Harley-Davidson Sportster Forty-Eight Adorns Cali’s Customs Scene

by Silvian Secara from The man behind this spectacular feat goes by the name of Archie Adelan and is an L.A.-based fellow who loves custom bikes just as much as we do. Today’s project is based on a 2014 model from Harley-Davidson’s vicious Sportster Forty-Eight family. This two-wheeled machinery is brought to life by an air-cooled Evolution V-twin behemoth that prides itself with an astronomical displacement of 1,201cc and two valves per cylinder head. At approximately 4,000 rpm, this untamed mill is fully capable of supplying as much as 79 pound-feet (107 Nm) of twisting force. A six-speed gearbox is tasked with channeling this generous oomph over to the rear 16-inch hoop by means of a belt final drive. On the other hand, stopping power is taken good care of by a hydraulic brake rotor and a two-piston caliper at the front, along with a single disc and a one-piston caliper at the rear end. Now, the Forty-Eight wouldn’t exactly be your first pick for a donor when seeking to create a custom cafe racer-style build, but a motorcycle enthusiast named Archie Adelan loves a challenge. The motorcycle guru goes about his daily business in Los Angeles, California, and his Sportster-based venture is a personal exploit he has painstakingly crafted in his spare time. For starters, Adelan fabricated an array of bespoke bodywork units that definitely look the part, including a fresh front fender and a sexy pair of side panels. Additionally, the bike’s curvy fuel tank is the work of Storz Performance, while the pros over at Alchemy Motorcycles upholstered the saddle with classy leather to complement the desired aesthetic. The Alchemy crew is also responsible for the Forty-Eight’s new LED lighting kit, which incorporates a neat lighting strip at the rear, joined by LED turn signals on […]

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Rough Crafts Takes Harley-Davidson Sportster Forty-Eight on a Bespoke Adventure

by Silvian Secara from Are you ready to meet the grooviest Sportster Forty-Eight that’s ever roamed our roads? As of 2010, a gifted aftermarket wizard named Winston Yeh founded Rough Crafts in the Taiwanese capital of Taipei. His enterprise specializes in developing an extensive selection of aftermarket items, as well as creating some of the raddest custom two-wheeled masterpieces you’ll ever have the honor to encounter. Generally speaking, the workshop’s range tends to revolve around Harley-Davidson’s creations, but the RC team will gladly tackle just about any motorcycle brand on their magnificent bespoke exploits. As I was navigating through the firm’s portfolio, I stumbled upon a glorious creature based on a 2012 Sportster Forty-Eight. This build was completed back in 2015 and served to let everyone know these folks aren’t playing around. It features an intricate display of meticulous craftmanship that’ll leave you genuinely speechless. In fact, let’s take a minute to examine what’s at hand here. The donor is put in motion by a malicious Evolution V-twin behemoth, with an astronomical displacement of 1,199cc. At approximately 4,000 rpm, this nasty piece of air-cooled machinery will generate up to 79 pound-feet (107 Nm) of ruthless twisting force. A five-speed transmission channels the engine’s unholy power to a belt final drive. Rough Crafts kicked things off by outsourcing a retro Dunstall GT front fairing replica and reshaping its windshield to fit the desired aesthetic. Instead of discarding its factory gas tank, the crew went about sculpting a pair of knee dents that complement the lines of the aftermarket front fairing. Ultimately, these refinements add up to a stunningly fluid design language. At the rear, we notice a single-seater quilted leather saddle and one handsome cafe racer-style tail section, which houses the bike’s relocated oil tank. Next, RC browsed The Speed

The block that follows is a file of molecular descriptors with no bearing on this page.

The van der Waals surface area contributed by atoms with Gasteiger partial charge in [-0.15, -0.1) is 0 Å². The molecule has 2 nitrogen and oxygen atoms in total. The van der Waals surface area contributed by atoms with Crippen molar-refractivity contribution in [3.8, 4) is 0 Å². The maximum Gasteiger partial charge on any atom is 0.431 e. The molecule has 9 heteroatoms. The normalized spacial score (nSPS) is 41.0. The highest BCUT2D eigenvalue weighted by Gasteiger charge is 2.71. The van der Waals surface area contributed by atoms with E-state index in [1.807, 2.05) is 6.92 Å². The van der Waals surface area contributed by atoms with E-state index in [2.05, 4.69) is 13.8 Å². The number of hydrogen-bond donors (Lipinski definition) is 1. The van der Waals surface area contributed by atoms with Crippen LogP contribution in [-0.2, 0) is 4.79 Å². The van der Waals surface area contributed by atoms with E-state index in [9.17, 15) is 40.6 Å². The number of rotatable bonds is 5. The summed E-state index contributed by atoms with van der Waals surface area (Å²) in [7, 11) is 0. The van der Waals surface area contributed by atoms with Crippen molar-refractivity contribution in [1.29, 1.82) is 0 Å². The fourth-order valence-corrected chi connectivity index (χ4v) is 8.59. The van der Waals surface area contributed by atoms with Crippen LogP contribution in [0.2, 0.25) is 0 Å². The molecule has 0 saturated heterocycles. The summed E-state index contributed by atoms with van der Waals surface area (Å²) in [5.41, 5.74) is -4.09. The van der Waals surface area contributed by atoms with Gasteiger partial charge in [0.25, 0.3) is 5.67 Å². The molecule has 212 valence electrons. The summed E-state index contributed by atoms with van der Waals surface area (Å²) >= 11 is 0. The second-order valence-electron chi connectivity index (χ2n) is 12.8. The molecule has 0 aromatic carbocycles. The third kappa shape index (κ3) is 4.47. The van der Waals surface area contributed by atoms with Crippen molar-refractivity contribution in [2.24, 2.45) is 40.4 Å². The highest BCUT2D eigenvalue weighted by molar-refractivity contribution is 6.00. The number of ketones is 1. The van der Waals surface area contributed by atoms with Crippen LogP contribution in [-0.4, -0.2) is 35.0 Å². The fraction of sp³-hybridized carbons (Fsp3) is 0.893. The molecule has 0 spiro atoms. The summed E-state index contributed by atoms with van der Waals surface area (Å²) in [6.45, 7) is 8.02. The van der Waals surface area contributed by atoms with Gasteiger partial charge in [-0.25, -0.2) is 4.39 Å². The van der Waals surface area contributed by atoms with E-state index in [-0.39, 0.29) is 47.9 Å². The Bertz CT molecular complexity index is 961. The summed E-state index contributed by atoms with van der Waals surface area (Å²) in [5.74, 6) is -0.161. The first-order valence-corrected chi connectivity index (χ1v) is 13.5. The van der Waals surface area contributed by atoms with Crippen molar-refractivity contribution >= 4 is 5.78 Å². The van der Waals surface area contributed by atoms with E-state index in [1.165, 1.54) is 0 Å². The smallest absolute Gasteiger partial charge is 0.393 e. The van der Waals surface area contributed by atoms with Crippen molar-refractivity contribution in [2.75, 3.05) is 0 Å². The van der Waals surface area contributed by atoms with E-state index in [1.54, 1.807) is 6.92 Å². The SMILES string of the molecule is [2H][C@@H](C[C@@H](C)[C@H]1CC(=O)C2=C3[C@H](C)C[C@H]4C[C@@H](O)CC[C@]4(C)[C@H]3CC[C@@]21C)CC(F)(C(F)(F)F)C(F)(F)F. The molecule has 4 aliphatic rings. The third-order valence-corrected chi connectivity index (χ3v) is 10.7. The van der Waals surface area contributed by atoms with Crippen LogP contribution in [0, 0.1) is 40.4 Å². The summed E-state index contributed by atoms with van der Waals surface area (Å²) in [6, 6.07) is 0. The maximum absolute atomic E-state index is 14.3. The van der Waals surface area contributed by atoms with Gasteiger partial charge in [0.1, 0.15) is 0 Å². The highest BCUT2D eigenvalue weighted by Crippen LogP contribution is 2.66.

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Harley-Davidson Forty-Eight Gets Low Stance and High Exhaust